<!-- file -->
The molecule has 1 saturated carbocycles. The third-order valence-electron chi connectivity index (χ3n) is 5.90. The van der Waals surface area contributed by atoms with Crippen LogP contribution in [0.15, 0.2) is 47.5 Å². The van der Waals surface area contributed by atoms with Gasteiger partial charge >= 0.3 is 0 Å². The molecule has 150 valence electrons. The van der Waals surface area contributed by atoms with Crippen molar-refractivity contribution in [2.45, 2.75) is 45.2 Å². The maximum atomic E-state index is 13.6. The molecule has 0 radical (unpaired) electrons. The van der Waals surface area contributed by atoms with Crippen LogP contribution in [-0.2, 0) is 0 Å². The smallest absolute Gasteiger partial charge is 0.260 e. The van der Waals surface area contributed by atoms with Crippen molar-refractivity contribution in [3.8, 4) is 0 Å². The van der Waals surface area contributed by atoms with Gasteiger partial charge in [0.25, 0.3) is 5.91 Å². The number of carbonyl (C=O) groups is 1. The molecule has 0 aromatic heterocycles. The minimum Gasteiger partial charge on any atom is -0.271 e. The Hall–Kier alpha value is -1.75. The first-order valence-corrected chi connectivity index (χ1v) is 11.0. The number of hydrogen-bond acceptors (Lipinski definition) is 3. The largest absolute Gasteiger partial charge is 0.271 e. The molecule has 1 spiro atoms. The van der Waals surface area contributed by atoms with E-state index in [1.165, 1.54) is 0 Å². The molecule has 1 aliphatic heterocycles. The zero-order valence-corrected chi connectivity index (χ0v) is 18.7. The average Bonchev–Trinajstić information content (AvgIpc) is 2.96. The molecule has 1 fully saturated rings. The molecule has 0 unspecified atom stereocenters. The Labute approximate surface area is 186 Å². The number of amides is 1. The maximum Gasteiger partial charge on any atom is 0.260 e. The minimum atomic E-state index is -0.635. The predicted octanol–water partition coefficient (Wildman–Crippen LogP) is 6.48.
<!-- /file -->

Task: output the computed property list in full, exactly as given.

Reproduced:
The molecule has 1 saturated carbocycles. The third-order valence-electron chi connectivity index (χ3n) is 5.90. The van der Waals surface area contributed by atoms with Crippen LogP contribution in [0.15, 0.2) is 47.5 Å². The van der Waals surface area contributed by atoms with Gasteiger partial charge >= 0.3 is 0 Å². The molecule has 150 valence electrons. The van der Waals surface area contributed by atoms with Crippen molar-refractivity contribution in [2.45, 2.75) is 45.2 Å². The maximum atomic E-state index is 13.6. The molecule has 0 radical (unpaired) electrons. The van der Waals surface area contributed by atoms with Crippen LogP contribution in [-0.2, 0) is 0 Å². The smallest absolute Gasteiger partial charge is 0.260 e. The van der Waals surface area contributed by atoms with Crippen molar-refractivity contribution in [3.8, 4) is 0 Å². The van der Waals surface area contributed by atoms with Gasteiger partial charge in [0.25, 0.3) is 5.91 Å². The number of carbonyl (C=O) groups is 1. The molecule has 0 aromatic heterocycles. The minimum Gasteiger partial charge on any atom is -0.271 e. The Hall–Kier alpha value is -1.75. The first-order valence-corrected chi connectivity index (χ1v) is 11.0. The number of hydrogen-bond acceptors (Lipinski definition) is 3. The largest absolute Gasteiger partial charge is 0.271 e. The molecule has 1 spiro atoms. The van der Waals surface area contributed by atoms with E-state index in [1.165, 1.54) is 0 Å². The molecule has 1 aliphatic heterocycles. The zero-order valence-corrected chi connectivity index (χ0v) is 18.7. The average Bonchev–Trinajstić information content (AvgIpc) is 2.96. The molecule has 1 fully saturated rings. The molecule has 0 unspecified atom stereocenters. The Labute approximate surface area is 186 Å². The number of amides is 1. The maximum Gasteiger partial charge on any atom is 0.260 e. The minimum atomic E-state index is -0.635. The predicted octanol–water partition coefficient (Wildman–Crippen LogP) is 6.48.